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Puck Heads Vs Talking Heads

By Mike Toth

Let us now talk about terrible television.

Most in-game interviews featuring TV talking heads and NHL'ers have always made for cringe-worthy viewing. But thanks to the COVID curse, they've only gotten worse. With social distancing "Zoom Chats" now all the media rage, hockey players and coaches look more like old school hostages trying to assure everyone that their kidnappers are treating them well. Just once, by the way, wouldn't you love to see one of those captives say "The heck with it!" and tell the truth?

"I gotta be honest, folks. It's brutal. You'd think one of these idiot kidnappers could throw me a bone and at least toss an "Archie" comic book into my cell."

Alas, that never happens; and we never get a whole lot out of those painfully boring intermission interviews either. In 1998, I was the on-site host for Edmonton Oilers telecasts on Sportsnet and was primed and pumped to break the boring mold. One of my first intermission guests was Pat Falloon, a former first round NHL draft pick who joined the Oilers after a disappointing start to his career with the San Jose Sharks. One of the knocks on Falloon was that he wasn't always in the best physical condition. But when I asked Pat about it during our TV chat, the Oilers reacted as if I'd grilled the poor kid on whether he'd ever attended a pro-Trump rally. The Oilers media relations director said it was an unfair question and claimed Falloon was very upset. But when I asked Pat about it at practice the next day, he just laughed it off and admitted that his fitness level wasn't the greatest during his early NHL years - no big surprise, as a lot of young players have to learn what being in "NHL shape" is really all about. Still, I was soon summoned for a meeting with my network producer, who informed me of the official rules of an NHL intermission interview.

"You ask a player for his thoughts on the first period," my boss explained. "Then ask him what he expects in the second period and if he's coming off an injury, ask him how he feels."

Scintillating stuff.

No wonder the poor audience receives typical puck head responses such as "We gotta get pucks out, we gotta get pucks deep, and we gotta get pucks to the net." After listening to that drivel, I lasted just one year as the Oilers host before begging to return to a studio gig where you can display at least a little creativity delivering the nightly hilites.

The relationship between the NHL and the TV networks that cover the games has always made for strange bedfellows. On one hand, networks fork over millions of dollars to the league and teams for the broadcast rights. Rogers Sportsnet, for instance, is in the middle of a 12-year $5.2 billion dollar deal to carry the NHL product. But the networks seem hesitant to demand a bigger bang for their buck, often allowing the NHL to lord over the content and control the message. It's ridiculous, for instance, that the NHL and it's broadcast partners simply stand by while Columbus Blue Jackets coach John Tortorella acts like a buffoon every time he appears on "COVID Cup" Zoom interviews. One word answers, a condescending manner and absolutely no insight - it's an embarrassing display for a league that always needs to battle the NFL, NBA and MLB for exposure. To their credit, young stars such as Auston Matthews and Mitch Marner of the Toronto Maple Leafs often talk about the importance of selling the game to the modern generation. Matthews fancies himself as a fashion plate and loves modelling the latest clothing styles, while Marner is a social media maven who connects with young fans through his passion for video games.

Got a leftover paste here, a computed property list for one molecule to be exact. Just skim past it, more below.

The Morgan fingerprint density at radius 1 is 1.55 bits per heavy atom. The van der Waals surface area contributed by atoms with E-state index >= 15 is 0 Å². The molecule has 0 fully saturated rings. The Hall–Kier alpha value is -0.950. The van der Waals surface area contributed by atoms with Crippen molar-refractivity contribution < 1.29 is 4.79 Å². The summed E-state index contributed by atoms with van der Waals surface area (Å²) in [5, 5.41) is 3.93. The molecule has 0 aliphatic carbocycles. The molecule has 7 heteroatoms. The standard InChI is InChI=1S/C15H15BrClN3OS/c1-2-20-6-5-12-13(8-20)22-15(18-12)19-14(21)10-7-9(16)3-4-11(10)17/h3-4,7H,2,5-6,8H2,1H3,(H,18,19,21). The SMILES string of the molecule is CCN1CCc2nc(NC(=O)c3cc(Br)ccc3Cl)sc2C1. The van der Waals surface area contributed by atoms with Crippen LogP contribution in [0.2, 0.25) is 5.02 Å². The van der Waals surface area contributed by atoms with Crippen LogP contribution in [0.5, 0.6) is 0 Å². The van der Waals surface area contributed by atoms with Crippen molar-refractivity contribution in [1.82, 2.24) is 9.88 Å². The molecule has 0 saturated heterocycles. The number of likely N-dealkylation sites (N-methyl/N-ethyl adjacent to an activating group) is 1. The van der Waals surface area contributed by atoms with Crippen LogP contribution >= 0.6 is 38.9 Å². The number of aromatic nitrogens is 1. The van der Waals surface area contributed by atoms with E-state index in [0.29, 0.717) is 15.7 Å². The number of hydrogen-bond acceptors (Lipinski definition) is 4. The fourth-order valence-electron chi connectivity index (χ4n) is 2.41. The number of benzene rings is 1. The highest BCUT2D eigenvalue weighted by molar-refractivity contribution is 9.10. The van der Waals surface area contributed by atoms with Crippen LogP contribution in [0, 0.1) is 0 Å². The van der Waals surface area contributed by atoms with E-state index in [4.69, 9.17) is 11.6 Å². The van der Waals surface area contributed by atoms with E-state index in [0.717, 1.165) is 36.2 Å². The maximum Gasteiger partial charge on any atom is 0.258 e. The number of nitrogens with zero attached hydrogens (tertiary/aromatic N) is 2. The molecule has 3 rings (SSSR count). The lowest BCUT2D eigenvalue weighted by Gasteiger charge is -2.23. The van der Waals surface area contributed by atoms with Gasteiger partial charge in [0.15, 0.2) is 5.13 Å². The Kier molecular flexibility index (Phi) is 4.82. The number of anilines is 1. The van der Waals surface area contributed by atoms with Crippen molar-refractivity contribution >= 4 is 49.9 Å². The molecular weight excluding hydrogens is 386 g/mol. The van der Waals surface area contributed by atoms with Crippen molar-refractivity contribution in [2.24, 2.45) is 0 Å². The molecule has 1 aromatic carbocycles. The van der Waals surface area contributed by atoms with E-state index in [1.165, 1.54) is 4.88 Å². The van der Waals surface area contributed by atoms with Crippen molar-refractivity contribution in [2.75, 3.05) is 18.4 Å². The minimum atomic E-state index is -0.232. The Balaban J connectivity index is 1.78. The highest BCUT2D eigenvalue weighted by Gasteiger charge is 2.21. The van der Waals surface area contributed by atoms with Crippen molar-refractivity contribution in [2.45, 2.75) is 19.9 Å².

All of that is fantastic.

But when the M & M boys were interviewed during their recent pandemic play-in series against Columbus, both of them dropped the marketing ball in a big way. After scoring the overtime winner to cap the Leafs miraculous comeback in game four, Matthews looked like he couldn't get to the dressing room fast enough even though talented Sportsnet reporter Caroline Cameron did everything she could to try and showcase the personality of the Leafs sniper. After their crushing loss in game five, meanwhile, Matthews and Marner looked like a couple of kids called into the principal's office after deploying a stink bomb in chemistry class. Shrugging their shoulders and delivering short, pouty responses, the Leafs dynamic duo missed out on a great opportunity to display their intelligence, class and grace in a difficult situation.

So, how do we get away from all of these unsatisfying, robotic and mind-numbing soundbites during NHL telecasts? One potential solution is for the networks and the NHL to work together and hire  experienced media coaches to get the two sides on the same promotional page.

The game plan is pretty simple. 

Encouraging reporters to have the confidence to ask more compelling questions, teaching players and coaches to deliver more thought-provoking answers, and ultimately creating a better product for the viewers at home. 

At the end of the day, it's all about selling the game. 

But it's also important to keep people from tossing their beer mug at the tube the next time a rinkside reporter asks, "Hey Bobby, can you give us your thoughts on the first period?"

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